The muskrat abundance by counting muskrat lodges were monitored in water areas in Vistytis Regional Park, South Western Lithuania. The animals live in swamps in this territory.

Only 2 lodges were counted in 1996. After 4 years the muskrat abundance increased by 98% - 94 houses were counted.






















  • 2012-
  • 2013





Changes of abundance indices of muskrat in four rivers in Lithuania

However, after 13 years the muskrat abundance decreased by 86%.


In recent years, muskrats were abundant only in some rivers and their abundance has decreased with time. There is no common opinion what are the main factors determine shaping the abundance of muskrats. The muskrats are sensitive to changes in water level - hydrologic regimen (Brzezinski et al. 2010). This might be one of the main factors limiting muskrat abundance. In Lithuania, the last decade is observed high water levels in rivers which can damage the muskrat houses, flooded nests, reducing plant growth and forced to migrate. All of this may reduce the survival of muskrats, increase mortality and the fluctuation of population abundance. But if water level markedly drop then the animal becomes far easier accessible to predators. The main predator of muskrat is American mink (Holmengen et al. 2009) which live in the same habitats and can destroy the whole families of muskrat. Predation by mink can explain the number fluctuation of muskrat not only in North America but also in Europe (Pmsaite et al. 1988; Brzezinski et al. 2010). Recently, in Poland, the population abundance of muskrat has become very low, and in some areas close to extinction. It is believed that the main reason is American mink. American mink was introduced to Poland from 1980 and since then is observing decline of muskrat (Brzezinski et al. 2010).

The otter is also considered to be one of the muskrat predators (Priisaite et al. 1988). Otters are widespread in Lithuania (Baltmnaite et al. 2009) and can influence the muskrat population fluctuations.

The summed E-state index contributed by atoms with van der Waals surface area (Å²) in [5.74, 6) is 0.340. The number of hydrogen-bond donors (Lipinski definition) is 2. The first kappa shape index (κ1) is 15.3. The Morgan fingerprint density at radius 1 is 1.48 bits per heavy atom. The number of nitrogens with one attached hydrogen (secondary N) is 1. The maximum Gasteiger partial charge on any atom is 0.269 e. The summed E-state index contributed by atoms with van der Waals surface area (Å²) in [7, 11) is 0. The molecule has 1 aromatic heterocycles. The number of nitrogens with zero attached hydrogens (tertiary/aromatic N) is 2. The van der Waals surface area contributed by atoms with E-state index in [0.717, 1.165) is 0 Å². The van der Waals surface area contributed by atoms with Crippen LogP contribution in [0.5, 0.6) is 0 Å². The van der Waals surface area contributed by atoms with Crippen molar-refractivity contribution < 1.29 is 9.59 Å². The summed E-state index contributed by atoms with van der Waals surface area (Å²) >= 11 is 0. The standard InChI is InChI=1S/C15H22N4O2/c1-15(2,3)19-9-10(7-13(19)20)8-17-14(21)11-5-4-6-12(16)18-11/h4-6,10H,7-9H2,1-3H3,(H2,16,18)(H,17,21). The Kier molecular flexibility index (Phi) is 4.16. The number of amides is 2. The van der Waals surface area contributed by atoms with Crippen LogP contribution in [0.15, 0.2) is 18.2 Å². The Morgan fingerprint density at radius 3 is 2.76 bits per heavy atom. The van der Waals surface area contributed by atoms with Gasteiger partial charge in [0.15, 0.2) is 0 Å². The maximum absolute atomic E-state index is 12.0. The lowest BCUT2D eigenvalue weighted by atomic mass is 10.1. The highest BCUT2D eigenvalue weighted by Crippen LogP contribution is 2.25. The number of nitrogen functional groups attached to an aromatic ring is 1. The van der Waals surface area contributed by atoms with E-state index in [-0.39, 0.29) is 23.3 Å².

The red fox can be important factor influencing the populations of muskrats in whole Europe (Danell, 1996). In Sweden, the foxes and minks are the main predators of muskrat (Danell, 1996).

Also, the factors limiting muskrat populations include availability of food, diseases, parasites, predators, intraspecific competition (including fighting) and exploitation of resources. Moreover, humans cause significant mortality of muskrats. These factors vary widely by area, season and muskrat population density present in the area (reviewed in Skyriene, Paulauskas, 2012).


This study was supported by the Research Council of Lithuania (grant No. LEK-14/2012).


Baltmnaite L., Balciauskas L., Matulaitis R. and Stirke V. Otter distribution in Lithuania in 2008 and changes in the last decade // Estonian Journal of Ecology. 2009. 58(2). P. 94-102.

Brzezinski M., Romanowski J., Zmihorski M. and Karpowicz K. Muskrat (Ondatra zibethicus) decline after the expansion of American mink (Neovison vison) in Poland // European Journal of Wildlife Research. 2010. 56(3). P. 341-348.

Danell K. Introduction of aquatic rodents: lessons of the Ondatra zibethicus invasion // Widlife biology. 1996. 2. P. 213-220 Holmengen N., Seip K. L., Boyce M. and Stenseth N. Predator-prey coupling: interaction between mink Mustela vison and muskrat Ondatra zibethicus across Canada // Oikos. 2009. 118. P. 440-448.

Lavrov N. P., 1957. The muskrat aclimatization in USSR. Nauka, Moscow. 529 p. (In Russian). Priisaite J., Mazeikyte R., Pauza D., Pauziene N., Baleisis R., Juskaitis R., Mickus A., Grusas A., Skeiveris R., Bluzma P., Belova O., Baranauskas K., Macionis A., Balciauskas L. and Janulaitis Z., Fauna of Lithuania: mammals. Vilnius, Mokslas. 1988. 294 p. (In Lithuanian).

Skyriene G. and Paulauskas A. Distribution of invasive muskrats (Ondatra zibethicus) and impact on ecosystem // Ekologija. 2012. 58 (3). P. 357-367.

Ulevicius A. Changes of muskrat (Ondatra zibethicus) abundance in some localities of southern Lithuania// Theriologia Lituanica. 2001. 1. P. 140-141.

Ulevicius A. and Balciauskas L. Changes in the territory use by semi-aquatic mammals in some of rivers in Lithuania // Acta Zoologica Lituanica. 2002. 12 (2). P. 151-158.


Gintare Skyriene1, Algimantas Paulauskas1, Alius Ulevicius2, Ariinas Samas2

1 Vytautas Magnus University, Kaunas, Lithuania 2 Vilnius University, Vilnius, Lithuania

Показатели численности, обилия и частоты встречаемости ондатры претерпевали значительные изменения в течение всего периода акклиматизации (1954 - 2013 гг.) в Литве. В течение 24-х лет (1989-2013 гг.) индекс численности ондатры снизился на 94%.

Ключевые слова: ондатры, акклиматизация, обилие, снижение численности.

УДК 591.69-82.252.2 (470.22)

Поступила в редакцию 03.07.2014 г.